The momentousness of this occasion was clear, two different civilizations and cultures were meeting people from worlds that were crores of miles away. There was curiosity on both sides, but also reserve. The earthlings were burdened with gratitude, but the aliens seemed embarrassed to take any credit. The difficulty of not knowing the language was present, but it was not allowed to be a hindrance for long. The travellers took out their "sight-sound" device. Their rescuers also had a similar device, so the conversation started quickly.

Things started off with the earthlings introducing themselves. The Sun and the solar system were discussed, and the respected place of the Big Dipper in the eyes of the people of the earth and their culture was explained. A brief history of the earth was provided as a foreword to an explanation of the importance of the current space journey. The aliens were once again thanked for protecting the travellers from the savages.

While describing the earth, the existence of weapons like guns was mentioned and it was of great surprise to both sides how there was so much convergence between this world and Earth, in this and other aspects. The common presence of water on both worlds was suggested as a factor.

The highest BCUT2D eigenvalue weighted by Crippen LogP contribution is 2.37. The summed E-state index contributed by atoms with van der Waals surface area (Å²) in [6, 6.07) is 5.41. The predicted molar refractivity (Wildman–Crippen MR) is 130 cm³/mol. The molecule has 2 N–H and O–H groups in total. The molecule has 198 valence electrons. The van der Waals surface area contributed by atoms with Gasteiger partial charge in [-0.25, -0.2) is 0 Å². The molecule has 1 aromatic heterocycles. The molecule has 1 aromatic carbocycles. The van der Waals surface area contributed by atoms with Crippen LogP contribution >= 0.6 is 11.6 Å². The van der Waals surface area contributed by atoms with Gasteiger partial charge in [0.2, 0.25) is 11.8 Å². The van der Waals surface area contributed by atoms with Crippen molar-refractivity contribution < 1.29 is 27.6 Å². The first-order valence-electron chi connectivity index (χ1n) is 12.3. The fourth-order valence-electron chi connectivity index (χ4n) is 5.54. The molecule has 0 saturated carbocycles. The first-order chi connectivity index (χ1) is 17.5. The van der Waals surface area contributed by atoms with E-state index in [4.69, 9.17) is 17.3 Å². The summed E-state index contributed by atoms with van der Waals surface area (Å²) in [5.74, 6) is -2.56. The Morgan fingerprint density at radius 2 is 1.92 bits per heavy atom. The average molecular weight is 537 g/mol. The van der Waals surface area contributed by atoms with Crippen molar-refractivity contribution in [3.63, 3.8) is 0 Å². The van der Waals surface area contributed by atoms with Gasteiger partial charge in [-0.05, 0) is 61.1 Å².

The history of their rescuers' race was also of great interest. It was believed in their old tales that at the beginning of the creation there was a Goddess named Danu. A big egg emerged from her body, which cracked to reveal a male and a female, May and Maya. These aliens considered themselves the descendants of May and Maya, and called themselves the Rakashes.

The Rakashes made great progress over the ages. There were great scholars among them, who gave particular focus towards mathematics and science. From the very beginning, attention was paid towards the manufacture of yantra, machines. The effort was to make as many machines as possible so that the Rakashes could do the least amount of work. The development of knowledge took place in this direction.

Great success was achieved. Machines farmed for them, cooked for them, even handled the drudgery of office paperwork. The only job left to the Rakashes was to deliver fuel for the hungry machines and to repair them in case of damage.

Gradually, the machines began managing their own fuel and also started doing small repairs. A Mahayantra, a Great Machine, was eventually made to take care of everyone. Wires used to go from him to all the main powerhouses. He used to control them all. Just as there are thin nerves in the brain, in the same way there were thousands of fine wires in the machines, and especially in the Mahayantra, leaving no corner of the planet untouched. All the factories and all of the planetary civilization became the Great Machine’s senses and muscles.